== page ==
Mario Raviglione, MD, is the World Health Organization’s Director of the Stop TB Department. He is a world leader in devising strategies to fight multi-drug resistant tuberculosis (MDR-TB). In an interview with John Donnelly on Friday, he responded to comments made by Ezekiel “Zeke” Emanuel, MD, PhD, Special Advisor for Health Policy at the Office of Management and Budget, in a blog post filed Thursday on Science Speaks. Here are excerpts from Raviglione’s interview:
“First of all, we have to praise the fact that someone like Dr. Emanuel, who is so influential worldwide in terms of global health policies, went to a hospital to look at the tragedy of MDR-TB. This is a very positive step that allows an informed appraisal of what the needs are in the world of MDR-TB and TB as well.
“TB is the No. 1 infectious disease killer in the world, if you calculate the TB deaths and HIV-TB deaths, you come up with 1.8 million a year. In addition, there are an estimated 440,000 MDR-TB cases every year – that’s new cases every year — of which we are capable of discovering about 10 percent, and we put on proper treatment even less than that. So you see the burden we are facing.
“But it is not a hopeless situation. There have been models around the world showing very clearly what we can do in ways that are cost-effective with community-based approaches. If one visited Lesotho and looked at their program, or looked at the Philippines’s program, one would realize that this is doable, this is cost-effective, and chances of success are very high.
“If we don’t face this problem, we will once again face what happened in New York City in the early 1990s, when there was an outbreak that cost hundreds of millions of dollars to sort out.
“We have now a big hope from a new tool that, while it is not yet a point-of-care test, it is much more powerful than anything ever discovered in the field of diagnostics in TB. We are looking intensively into this, and bringing a big group of experts to Geneva in late November to talk about how do we make this operational. This test, which was written about in the New England Journal of Medicine, would give a patient a diagnosis in a couple of hours, not a couple of months. It changes dramatically the way we can do things. If we go ahead following this November meeting – if we figure out a way to make this operational – we then may want to start this in a couple of countries next year. This could be a great opportunity for the President’s Emergency Plan for AIDS Relief (PEPFAR), the Global Fund, UNITAID, or others to take this and expand it worldwide.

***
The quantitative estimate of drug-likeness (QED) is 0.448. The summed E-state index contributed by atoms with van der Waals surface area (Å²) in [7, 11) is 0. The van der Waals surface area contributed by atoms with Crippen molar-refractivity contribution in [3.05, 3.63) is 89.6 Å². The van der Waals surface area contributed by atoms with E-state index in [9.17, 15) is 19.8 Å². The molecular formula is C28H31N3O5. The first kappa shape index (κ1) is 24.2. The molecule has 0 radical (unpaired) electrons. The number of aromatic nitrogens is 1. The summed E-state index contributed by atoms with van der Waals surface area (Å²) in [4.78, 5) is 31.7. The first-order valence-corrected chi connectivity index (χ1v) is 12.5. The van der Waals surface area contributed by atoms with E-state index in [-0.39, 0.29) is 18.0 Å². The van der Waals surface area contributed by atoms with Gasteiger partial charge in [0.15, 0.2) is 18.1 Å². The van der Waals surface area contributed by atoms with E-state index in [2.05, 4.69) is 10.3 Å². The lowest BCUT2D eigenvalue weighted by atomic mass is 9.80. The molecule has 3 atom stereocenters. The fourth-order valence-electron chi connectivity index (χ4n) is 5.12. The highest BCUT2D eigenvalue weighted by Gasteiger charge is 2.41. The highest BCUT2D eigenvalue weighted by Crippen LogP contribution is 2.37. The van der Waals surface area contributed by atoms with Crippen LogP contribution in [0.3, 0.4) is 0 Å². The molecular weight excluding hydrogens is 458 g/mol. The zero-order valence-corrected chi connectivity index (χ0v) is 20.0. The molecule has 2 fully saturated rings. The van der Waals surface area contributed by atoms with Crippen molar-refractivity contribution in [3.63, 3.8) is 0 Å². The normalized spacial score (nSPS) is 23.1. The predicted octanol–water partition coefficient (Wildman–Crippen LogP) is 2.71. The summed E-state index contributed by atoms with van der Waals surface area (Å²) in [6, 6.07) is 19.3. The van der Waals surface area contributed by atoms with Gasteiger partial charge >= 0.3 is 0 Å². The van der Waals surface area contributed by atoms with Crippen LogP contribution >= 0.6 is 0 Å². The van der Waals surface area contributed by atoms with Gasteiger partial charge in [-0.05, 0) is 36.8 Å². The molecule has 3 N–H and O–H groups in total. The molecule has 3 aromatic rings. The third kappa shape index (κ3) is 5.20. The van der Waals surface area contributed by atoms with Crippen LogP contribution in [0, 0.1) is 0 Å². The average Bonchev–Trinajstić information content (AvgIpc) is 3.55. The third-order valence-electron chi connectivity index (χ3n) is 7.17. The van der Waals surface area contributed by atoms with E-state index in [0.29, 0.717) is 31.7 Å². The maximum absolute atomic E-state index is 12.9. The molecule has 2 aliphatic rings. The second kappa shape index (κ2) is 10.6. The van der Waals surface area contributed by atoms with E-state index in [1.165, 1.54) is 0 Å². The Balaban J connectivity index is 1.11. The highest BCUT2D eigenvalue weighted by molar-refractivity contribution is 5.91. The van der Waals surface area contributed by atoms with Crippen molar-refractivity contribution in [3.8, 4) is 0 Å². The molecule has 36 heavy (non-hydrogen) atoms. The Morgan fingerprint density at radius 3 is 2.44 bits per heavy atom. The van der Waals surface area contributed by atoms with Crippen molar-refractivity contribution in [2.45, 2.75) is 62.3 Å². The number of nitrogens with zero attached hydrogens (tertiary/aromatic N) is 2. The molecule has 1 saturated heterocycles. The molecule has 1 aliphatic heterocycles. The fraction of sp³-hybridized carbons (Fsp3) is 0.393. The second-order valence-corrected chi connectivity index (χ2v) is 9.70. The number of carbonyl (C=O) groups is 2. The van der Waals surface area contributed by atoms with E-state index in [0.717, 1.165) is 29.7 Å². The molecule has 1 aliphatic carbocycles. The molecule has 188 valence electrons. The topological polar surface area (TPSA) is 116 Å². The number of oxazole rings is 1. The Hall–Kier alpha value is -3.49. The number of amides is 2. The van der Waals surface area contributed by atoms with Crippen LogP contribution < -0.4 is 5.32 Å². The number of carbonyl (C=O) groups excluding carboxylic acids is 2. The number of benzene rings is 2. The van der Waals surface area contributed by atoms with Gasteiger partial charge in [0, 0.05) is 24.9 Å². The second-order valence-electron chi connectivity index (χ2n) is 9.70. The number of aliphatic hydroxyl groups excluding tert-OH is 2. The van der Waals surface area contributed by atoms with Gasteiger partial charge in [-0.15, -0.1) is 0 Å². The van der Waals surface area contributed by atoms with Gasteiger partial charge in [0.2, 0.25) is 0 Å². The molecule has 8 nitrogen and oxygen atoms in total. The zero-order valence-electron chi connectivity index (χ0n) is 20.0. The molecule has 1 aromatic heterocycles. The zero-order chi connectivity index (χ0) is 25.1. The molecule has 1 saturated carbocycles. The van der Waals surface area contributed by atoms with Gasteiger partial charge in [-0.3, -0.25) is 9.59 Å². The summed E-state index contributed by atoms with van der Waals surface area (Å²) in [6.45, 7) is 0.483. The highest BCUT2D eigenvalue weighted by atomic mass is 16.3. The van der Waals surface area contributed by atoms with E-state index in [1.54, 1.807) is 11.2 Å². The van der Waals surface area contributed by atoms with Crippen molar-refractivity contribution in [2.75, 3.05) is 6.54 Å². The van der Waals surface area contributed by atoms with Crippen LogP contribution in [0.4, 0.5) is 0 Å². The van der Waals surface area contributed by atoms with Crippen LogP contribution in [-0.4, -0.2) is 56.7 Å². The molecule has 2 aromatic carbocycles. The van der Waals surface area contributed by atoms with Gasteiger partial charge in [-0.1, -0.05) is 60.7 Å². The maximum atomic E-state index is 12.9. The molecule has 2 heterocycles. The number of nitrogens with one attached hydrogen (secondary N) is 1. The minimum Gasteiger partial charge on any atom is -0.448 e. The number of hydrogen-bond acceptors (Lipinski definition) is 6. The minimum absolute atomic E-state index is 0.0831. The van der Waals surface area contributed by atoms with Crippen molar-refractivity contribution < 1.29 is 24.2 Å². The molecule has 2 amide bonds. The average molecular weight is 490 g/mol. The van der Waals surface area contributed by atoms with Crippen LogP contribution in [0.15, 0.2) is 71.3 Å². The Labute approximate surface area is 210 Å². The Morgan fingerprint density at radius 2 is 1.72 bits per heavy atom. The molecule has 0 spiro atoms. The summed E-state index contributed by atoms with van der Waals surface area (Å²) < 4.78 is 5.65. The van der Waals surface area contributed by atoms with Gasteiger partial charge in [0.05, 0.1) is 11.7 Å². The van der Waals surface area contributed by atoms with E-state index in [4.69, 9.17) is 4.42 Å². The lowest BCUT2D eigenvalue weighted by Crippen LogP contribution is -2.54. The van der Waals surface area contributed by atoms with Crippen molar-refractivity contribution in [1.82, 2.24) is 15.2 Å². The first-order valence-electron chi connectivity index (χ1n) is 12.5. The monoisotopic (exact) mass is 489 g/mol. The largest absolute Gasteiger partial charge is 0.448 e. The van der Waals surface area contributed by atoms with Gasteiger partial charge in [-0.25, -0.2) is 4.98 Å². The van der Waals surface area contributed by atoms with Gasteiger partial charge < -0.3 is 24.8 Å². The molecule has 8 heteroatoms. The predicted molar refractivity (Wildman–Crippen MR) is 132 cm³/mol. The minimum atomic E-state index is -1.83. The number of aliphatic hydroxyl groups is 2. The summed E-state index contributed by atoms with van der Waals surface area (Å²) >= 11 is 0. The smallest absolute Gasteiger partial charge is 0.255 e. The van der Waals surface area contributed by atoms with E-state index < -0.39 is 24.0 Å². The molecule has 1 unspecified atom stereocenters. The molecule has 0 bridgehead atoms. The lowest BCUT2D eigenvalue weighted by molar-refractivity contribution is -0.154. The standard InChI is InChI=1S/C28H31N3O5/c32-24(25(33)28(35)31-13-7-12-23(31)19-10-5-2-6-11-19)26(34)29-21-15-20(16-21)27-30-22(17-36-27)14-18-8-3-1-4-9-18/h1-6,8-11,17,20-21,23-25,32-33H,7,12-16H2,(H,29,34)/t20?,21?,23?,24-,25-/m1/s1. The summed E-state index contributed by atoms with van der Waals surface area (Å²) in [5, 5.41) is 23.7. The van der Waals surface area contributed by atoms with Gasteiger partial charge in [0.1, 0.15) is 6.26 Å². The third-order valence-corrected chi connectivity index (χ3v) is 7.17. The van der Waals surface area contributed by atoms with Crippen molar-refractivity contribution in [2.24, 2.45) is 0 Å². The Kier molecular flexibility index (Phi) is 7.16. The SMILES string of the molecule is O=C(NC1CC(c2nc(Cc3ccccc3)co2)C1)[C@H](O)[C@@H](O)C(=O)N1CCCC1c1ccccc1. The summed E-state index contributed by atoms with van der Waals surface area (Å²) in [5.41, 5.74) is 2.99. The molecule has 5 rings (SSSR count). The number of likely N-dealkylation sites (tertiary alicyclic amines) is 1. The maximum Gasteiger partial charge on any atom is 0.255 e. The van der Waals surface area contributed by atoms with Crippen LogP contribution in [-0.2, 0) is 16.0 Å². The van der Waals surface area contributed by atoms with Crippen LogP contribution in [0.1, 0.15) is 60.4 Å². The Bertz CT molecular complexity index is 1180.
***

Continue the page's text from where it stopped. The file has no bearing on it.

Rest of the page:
“On the cost of drugs, Emanuel is right. They cost too much and there is a problem with supply. This is a concern we have faced for a decade or more. The fact is the price of these drugs is not coming down. We have a great partnership with the Eli Lilly MDR-TB Partnership Project, which allowed for the transfer of technology of their two second-line drugs (capreomycin, cycloserine) to companies in four countries – South Africa, India, China and Russia. The issue is now how do we increase the companies’ interest in producing these second-line drugs, especially now that it looks like we will have a powerful new diagnostic tool. We need to create a market for these drugs. We need to call a meeting of drug companies, stakeholders, bilaterals, multilaterals, everyone! We can’t have the price of these drugs be an impediment anymore.
“One last point: Research is essential now. The achievements in this decade have been so major. However, we are just at the start of the response. We are still using old tools. Now with the new diagnostics, we are at the verge of a new era in terms of dealing with MDR-TB. But right now the way we have to treat people with MDR-TB takes two years. We need new drugs desperately. We need to open new investments for research and development.
“Let’s not get discouraged about fighting MDR-TB. It’s very important to face it head on. We can do it, we can fight it effectively. I’m sure of it.”